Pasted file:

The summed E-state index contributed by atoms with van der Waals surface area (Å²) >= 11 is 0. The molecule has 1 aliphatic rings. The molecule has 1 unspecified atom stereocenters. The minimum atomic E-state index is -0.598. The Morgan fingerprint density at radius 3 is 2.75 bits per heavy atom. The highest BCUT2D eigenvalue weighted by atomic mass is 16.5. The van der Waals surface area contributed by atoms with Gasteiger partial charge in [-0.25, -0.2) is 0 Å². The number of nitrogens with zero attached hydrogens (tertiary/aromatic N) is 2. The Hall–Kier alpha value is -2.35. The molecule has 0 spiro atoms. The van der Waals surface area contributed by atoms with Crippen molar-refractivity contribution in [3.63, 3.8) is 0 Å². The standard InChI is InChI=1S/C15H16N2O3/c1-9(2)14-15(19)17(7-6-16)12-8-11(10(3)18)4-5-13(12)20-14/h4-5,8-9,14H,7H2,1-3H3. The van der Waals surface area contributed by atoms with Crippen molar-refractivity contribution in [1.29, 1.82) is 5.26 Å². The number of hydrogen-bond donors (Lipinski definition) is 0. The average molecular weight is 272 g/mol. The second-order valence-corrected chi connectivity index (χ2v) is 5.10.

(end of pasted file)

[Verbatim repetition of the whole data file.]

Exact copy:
The summed E-state index contributed by atoms with van der Waals surface area (Å²) >= 11 is 0. The molecule has 1 aliphatic rings. The molecule has 1 unspecified atom stereocenters. The minimum atomic E-state index is -0.598. The Morgan fingerprint density at radius 3 is 2.75 bits per heavy atom. The highest BCUT2D eigenvalue weighted by atomic mass is 16.5. The van der Waals surface area contributed by atoms with Gasteiger partial charge in [-0.25, -0.2) is 0 Å². The number of nitrogens with zero attached hydrogens (tertiary/aromatic N) is 2. The Hall–Kier alpha value is -2.35. The molecule has 0 spiro atoms. The van der Waals surface area contributed by atoms with Crippen molar-refractivity contribution in [3.63, 3.8) is 0 Å². The standard InChI is InChI=1S/C15H16N2O3/c1-9(2)14-15(19)17(7-6-16)12-8-11(10(3)18)4-5-13(12)20-14/h4-5,8-9,14H,7H2,1-3H3. The van der Waals surface area contributed by atoms with Crippen molar-refractivity contribution in [1.29, 1.82) is 5.26 Å². The number of hydrogen-bond donors (Lipinski definition) is 0. The average molecular weight is 272 g/mol. The second-order valence-corrected chi connectivity index (χ2v) is 5.10.